JB: The Homesman (2014, dir. Tommy Lee Jones) A superior Western, featuring characters we have not seen in many other films of the genre. Great performances, subtle direction, twists and turns we do not expect, cameos from big stars-- this film is the whole package and one of my favorite movie experiences of the year. This is one of those films that grows on you; The Homesman just improves in stature every time I think back to it.
Patrick: The Mule (2014, dir. Angus Sampson/Tony Mahony) This Australian black comedy/crime thriller is all about shit. Like, for real. A simple-minded man (co-director and Insidious star Angus Sampson) swallows a bunch of drugs to carry them into the country, then gets detained by cops and held in a hotel room, having to avoid...passing them for days on end. There's more to it than that -- the movie is good! -- but the central conflict is between a man and his bowels. It's written by Leigh Wannell (who plays a small role), proving he can do more than horror, and features a bunch of great Australian character actors in the cast. Worth a look.


  1. I agree with JB, the Homesman is really something unique. I'm not sure if everything holds together right at the end (around the time of the unnecessary Meryl Streep cameo) but I did enjoy the film and I would heartily recommend it to anyone who loves westerns.

    1. I get why you say that Meryl Streep is unnecessary, but at the same time, are you really willing to complain about having Meryl Streep in a movie? Conundrums abound.

    2. I really am, to support my claim I point to the trailer of Ricki and the Flash, I havent seen that movie yet, but I already want Meryl Streep out of it.

    3. To be fair, I think I just want that whole movie to go away. I only got halfway through the trailer. Not a great sign for a movies success.

  2. Just watched "Skin Trade" - Dolph, Jai White, Tony Jaa, Ron Pearlman, Peter Weller. Should have been a masterpiece, it's not but it's good though, I dug it!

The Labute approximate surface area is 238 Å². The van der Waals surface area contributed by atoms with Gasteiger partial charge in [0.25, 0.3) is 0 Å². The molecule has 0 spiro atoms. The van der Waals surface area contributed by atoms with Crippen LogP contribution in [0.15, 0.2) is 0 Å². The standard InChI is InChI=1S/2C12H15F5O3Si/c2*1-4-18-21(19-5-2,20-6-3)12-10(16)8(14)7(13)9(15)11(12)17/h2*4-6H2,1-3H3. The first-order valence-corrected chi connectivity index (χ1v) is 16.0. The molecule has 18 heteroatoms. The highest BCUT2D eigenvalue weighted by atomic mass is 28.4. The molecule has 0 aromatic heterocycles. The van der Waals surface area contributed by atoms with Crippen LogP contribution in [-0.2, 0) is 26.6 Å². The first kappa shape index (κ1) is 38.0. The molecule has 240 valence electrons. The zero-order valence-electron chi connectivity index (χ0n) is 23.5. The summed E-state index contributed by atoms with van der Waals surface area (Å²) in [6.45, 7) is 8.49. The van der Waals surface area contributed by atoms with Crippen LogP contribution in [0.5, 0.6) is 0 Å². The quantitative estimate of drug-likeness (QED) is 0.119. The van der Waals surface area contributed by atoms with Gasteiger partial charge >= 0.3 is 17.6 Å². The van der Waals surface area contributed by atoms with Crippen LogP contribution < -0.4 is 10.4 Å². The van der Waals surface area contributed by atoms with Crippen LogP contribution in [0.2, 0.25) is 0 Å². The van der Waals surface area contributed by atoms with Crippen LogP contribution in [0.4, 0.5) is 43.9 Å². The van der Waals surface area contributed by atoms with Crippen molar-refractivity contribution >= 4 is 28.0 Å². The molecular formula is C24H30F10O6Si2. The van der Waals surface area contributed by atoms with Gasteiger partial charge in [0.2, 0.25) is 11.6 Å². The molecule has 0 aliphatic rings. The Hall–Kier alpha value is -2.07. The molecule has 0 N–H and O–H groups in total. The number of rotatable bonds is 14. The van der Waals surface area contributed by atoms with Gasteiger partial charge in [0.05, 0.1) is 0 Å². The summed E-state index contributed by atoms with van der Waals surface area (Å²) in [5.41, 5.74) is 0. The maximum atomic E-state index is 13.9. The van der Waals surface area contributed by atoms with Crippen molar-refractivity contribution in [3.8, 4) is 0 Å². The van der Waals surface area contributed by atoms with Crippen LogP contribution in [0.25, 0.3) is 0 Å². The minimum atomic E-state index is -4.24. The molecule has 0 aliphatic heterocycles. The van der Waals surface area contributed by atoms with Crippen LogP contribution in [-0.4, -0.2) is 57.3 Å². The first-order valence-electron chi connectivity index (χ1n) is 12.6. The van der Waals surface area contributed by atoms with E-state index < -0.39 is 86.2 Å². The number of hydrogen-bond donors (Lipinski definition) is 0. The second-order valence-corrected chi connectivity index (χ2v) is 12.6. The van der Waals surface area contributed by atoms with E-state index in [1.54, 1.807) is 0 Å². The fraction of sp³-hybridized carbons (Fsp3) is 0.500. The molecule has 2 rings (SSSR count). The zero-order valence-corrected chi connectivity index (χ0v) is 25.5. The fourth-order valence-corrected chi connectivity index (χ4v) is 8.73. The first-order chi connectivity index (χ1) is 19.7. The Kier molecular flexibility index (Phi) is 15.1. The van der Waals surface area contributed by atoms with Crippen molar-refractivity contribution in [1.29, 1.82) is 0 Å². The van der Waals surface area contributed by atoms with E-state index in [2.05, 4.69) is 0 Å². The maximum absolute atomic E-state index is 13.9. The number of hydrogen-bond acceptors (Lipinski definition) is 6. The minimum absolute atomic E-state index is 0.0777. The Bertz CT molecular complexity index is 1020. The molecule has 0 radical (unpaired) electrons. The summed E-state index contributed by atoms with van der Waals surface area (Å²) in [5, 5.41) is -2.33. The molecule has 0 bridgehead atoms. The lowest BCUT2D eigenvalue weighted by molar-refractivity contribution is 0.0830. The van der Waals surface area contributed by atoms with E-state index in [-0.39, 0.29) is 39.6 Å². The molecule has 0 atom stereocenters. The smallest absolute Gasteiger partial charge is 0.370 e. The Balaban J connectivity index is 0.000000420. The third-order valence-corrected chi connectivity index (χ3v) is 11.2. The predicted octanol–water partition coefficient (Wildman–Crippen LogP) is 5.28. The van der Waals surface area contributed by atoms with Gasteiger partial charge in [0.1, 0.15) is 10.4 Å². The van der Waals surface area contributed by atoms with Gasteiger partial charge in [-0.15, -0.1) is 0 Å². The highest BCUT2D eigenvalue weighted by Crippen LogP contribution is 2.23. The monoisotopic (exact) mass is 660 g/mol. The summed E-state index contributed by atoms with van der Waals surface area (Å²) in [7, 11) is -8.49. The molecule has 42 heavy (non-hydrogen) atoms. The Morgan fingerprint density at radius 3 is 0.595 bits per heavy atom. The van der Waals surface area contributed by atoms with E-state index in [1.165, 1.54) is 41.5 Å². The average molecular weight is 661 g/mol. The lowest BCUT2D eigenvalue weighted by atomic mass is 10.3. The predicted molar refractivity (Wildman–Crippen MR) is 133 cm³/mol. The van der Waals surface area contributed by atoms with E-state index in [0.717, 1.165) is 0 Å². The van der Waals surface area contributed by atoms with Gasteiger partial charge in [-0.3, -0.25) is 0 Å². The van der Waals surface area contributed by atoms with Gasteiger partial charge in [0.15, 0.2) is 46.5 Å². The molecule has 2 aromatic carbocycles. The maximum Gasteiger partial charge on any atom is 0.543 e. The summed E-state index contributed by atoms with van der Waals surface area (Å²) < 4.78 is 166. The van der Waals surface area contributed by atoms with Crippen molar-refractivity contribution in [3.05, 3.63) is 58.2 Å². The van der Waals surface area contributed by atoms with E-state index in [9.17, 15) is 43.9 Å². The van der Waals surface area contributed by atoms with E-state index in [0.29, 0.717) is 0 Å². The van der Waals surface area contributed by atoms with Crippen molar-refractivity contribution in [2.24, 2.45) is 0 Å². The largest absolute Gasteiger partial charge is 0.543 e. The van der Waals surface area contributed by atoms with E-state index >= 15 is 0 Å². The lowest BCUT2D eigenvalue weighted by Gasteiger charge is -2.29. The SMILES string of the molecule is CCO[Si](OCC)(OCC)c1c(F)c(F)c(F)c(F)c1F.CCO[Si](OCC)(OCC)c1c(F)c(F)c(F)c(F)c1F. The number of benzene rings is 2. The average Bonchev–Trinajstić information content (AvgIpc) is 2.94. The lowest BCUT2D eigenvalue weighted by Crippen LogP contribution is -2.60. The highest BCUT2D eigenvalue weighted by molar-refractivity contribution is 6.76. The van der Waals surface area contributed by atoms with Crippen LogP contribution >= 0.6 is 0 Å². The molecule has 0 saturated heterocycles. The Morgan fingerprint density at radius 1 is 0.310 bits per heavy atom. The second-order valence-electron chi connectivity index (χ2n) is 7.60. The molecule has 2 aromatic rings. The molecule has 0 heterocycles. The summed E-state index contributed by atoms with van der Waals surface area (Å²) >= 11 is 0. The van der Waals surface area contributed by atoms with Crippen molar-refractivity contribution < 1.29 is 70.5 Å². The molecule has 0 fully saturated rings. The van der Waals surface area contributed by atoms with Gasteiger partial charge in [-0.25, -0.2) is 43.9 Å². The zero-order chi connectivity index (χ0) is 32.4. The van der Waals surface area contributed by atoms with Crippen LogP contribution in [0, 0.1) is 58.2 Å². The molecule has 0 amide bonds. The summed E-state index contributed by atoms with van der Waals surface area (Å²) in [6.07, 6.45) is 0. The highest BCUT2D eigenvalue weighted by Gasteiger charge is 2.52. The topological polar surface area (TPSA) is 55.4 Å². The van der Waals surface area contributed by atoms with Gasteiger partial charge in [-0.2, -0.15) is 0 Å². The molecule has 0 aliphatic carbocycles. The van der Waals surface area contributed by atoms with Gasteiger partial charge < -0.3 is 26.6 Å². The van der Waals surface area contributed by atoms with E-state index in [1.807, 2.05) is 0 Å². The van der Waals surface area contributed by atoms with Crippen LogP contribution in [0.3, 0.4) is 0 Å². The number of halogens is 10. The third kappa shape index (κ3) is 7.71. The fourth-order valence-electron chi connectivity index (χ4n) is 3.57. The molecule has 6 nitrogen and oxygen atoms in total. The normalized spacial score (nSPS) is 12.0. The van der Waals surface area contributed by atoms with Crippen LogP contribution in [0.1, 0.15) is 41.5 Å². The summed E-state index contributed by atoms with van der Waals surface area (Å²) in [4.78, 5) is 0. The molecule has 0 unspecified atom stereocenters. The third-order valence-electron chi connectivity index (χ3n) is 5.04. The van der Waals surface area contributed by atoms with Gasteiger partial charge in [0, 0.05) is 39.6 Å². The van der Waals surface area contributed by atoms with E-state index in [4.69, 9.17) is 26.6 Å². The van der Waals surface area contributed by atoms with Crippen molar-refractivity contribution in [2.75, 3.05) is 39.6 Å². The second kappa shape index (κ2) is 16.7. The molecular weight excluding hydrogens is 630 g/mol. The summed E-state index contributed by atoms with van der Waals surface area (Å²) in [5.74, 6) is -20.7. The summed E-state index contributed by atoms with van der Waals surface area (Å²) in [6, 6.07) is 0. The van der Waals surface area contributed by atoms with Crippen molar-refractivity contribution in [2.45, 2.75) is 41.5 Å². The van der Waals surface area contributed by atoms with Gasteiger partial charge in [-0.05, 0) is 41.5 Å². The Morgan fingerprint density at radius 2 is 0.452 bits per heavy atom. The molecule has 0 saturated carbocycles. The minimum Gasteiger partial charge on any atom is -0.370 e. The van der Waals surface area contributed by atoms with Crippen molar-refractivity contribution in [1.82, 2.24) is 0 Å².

Also watched the Canadian horror film "The Drownsman". Needed to have had Dolph, Jai White, Tony Jaa, Ron Pearlman and Peter Weller in it.

  3. Watched Atari Age based on an Adam Thas rec from a couple weeks ago. I liked it a lot, as I have been a gamer since the mid 80s. The movie is less about the history of Atari, and more about one man's redemption story. The one thing I didn't like were the reality tv-like cutaways to confessionals of people talking about an event happening onscreen, namely when the people are waiting to see if the cartridges would be excavated from the landfill. Those asides felt a little forced. Other than that, it was a very interesting insight into the lives of home video game pioneers.

  4. Watched "Exeter" aka "Backmask" aka finally known as "The Asylum" on VOD (way to go studio, let's get it generic as possible) First fifteen minutes I'm like "Here we go again". Turns out after that, this is a really fun, bloody horror film that doesn't take itself seriously at all. The filmmakers and crew are there to have a good time and it shows. It's not great by any means, but I had fun with it. There are some funny moments throughout including an homage to The Exorcist in a "modern" way.

    I also watched "Maggie". Now here's a film that definitely takes itself seriously to a fault. There are things I liked about it but I felt that the whole movie's idea was forced. Yes, we understand this is a drama/horror but from the score to the silence and sparse moments to the close up shots and over saturated filter, I was a bit ho-hum as I felt that "Contracted" did a somewhat similar thing much better. It's cool, but it's not that great in my opinion. Neither is Arnold. I've read people praising his performance and to me, it was mellow Arnold, that's it.

  5. I've already seen "Devil's Rejects" and loved it. However, I am so excited to see it's on Netflix! I'm going to watch it on Netflix just to celebrate even though it is sitting comfortably on my shelf. I'm very excited to check out these other titles as well!